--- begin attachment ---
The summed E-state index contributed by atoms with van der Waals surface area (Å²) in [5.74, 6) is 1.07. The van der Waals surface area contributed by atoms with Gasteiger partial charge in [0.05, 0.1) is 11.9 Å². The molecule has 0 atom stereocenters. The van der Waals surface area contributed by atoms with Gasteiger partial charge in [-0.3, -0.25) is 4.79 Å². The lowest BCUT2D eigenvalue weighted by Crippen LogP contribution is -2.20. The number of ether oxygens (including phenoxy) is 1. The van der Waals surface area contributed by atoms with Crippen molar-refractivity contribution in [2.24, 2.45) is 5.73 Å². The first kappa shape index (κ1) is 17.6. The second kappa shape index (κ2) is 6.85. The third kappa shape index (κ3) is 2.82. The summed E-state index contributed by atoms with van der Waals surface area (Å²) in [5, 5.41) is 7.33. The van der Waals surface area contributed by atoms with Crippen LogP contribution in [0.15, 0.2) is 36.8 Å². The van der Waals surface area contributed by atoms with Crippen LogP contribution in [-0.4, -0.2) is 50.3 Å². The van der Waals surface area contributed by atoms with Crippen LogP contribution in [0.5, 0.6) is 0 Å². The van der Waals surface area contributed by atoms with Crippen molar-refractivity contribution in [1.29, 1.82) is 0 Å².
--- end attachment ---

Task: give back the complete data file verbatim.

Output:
The summed E-state index contributed by atoms with van der Waals surface area (Å²) in [5.74, 6) is 1.07. The van der Waals surface area contributed by atoms with Gasteiger partial charge in [0.05, 0.1) is 11.9 Å². The molecule has 0 atom stereocenters. The van der Waals surface area contributed by atoms with Gasteiger partial charge in [-0.3, -0.25) is 4.79 Å². The lowest BCUT2D eigenvalue weighted by Crippen LogP contribution is -2.20. The number of ether oxygens (including phenoxy) is 1. The van der Waals surface area contributed by atoms with Crippen molar-refractivity contribution in [2.24, 2.45) is 5.73 Å². The first kappa shape index (κ1) is 17.6. The second kappa shape index (κ2) is 6.85. The third kappa shape index (κ3) is 2.82. The summed E-state index contributed by atoms with van der Waals surface area (Å²) in [5, 5.41) is 7.33. The van der Waals surface area contributed by atoms with Crippen LogP contribution in [0.15, 0.2) is 36.8 Å². The van der Waals surface area contributed by atoms with Crippen LogP contribution in [-0.4, -0.2) is 50.3 Å². The van der Waals surface area contributed by atoms with Crippen LogP contribution in [0.5, 0.6) is 0 Å². The van der Waals surface area contributed by atoms with Crippen molar-refractivity contribution in [1.29, 1.82) is 0 Å².